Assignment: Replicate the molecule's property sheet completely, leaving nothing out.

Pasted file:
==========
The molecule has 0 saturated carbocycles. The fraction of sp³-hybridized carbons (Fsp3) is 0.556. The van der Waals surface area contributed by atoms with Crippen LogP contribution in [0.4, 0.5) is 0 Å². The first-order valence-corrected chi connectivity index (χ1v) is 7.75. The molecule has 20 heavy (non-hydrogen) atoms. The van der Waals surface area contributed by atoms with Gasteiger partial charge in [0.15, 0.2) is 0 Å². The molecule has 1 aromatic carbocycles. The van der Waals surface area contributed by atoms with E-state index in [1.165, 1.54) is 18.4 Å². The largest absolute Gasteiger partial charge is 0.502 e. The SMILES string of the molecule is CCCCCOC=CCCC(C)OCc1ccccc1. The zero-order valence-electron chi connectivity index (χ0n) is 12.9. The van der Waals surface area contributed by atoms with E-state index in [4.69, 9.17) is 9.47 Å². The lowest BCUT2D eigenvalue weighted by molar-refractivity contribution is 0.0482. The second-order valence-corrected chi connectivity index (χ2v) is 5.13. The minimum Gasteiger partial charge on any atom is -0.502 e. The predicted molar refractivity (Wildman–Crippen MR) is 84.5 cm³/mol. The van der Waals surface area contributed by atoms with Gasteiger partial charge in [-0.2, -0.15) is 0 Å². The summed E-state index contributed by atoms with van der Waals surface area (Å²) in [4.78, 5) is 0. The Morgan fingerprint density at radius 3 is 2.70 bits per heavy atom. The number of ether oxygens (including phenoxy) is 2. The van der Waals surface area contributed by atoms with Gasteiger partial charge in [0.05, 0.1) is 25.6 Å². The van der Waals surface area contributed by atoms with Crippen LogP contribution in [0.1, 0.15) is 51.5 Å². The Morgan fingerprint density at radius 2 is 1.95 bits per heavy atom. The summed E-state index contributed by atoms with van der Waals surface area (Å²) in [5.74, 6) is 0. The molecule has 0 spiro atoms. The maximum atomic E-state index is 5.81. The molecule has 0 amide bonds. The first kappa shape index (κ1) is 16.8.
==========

The molecule has 0 saturated carbocycles. The fraction of sp³-hybridized carbons (Fsp3) is 0.556. The van der Waals surface area contributed by atoms with Crippen LogP contribution in [0.4, 0.5) is 0 Å². The first-order valence-corrected chi connectivity index (χ1v) is 7.75. The molecule has 20 heavy (non-hydrogen) atoms. The van der Waals surface area contributed by atoms with Gasteiger partial charge in [0.15, 0.2) is 0 Å². The molecule has 1 aromatic carbocycles. The van der Waals surface area contributed by atoms with E-state index in [1.165, 1.54) is 18.4 Å². The largest absolute Gasteiger partial charge is 0.502 e. The SMILES string of the molecule is CCCCCOC=CCCC(C)OCc1ccccc1. The zero-order valence-electron chi connectivity index (χ0n) is 12.9. The van der Waals surface area contributed by atoms with E-state index in [4.69, 9.17) is 9.47 Å². The lowest BCUT2D eigenvalue weighted by molar-refractivity contribution is 0.0482. The second-order valence-corrected chi connectivity index (χ2v) is 5.13. The minimum Gasteiger partial charge on any atom is -0.502 e. The predicted molar refractivity (Wildman–Crippen MR) is 84.5 cm³/mol. The van der Waals surface area contributed by atoms with Gasteiger partial charge in [-0.2, -0.15) is 0 Å². The summed E-state index contributed by atoms with van der Waals surface area (Å²) in [4.78, 5) is 0. The Morgan fingerprint density at radius 3 is 2.70 bits per heavy atom. The number of ether oxygens (including phenoxy) is 2. The van der Waals surface area contributed by atoms with Gasteiger partial charge in [0.05, 0.1) is 25.6 Å². The van der Waals surface area contributed by atoms with Crippen LogP contribution in [0.1, 0.15) is 51.5 Å². The Morgan fingerprint density at radius 2 is 1.95 bits per heavy atom. The summed E-state index contributed by atoms with van der Waals surface area (Å²) in [5.74, 6) is 0. The molecule has 0 spiro atoms. The maximum atomic E-state index is 5.81. The molecule has 0 amide bonds. The first kappa shape index (κ1) is 16.8.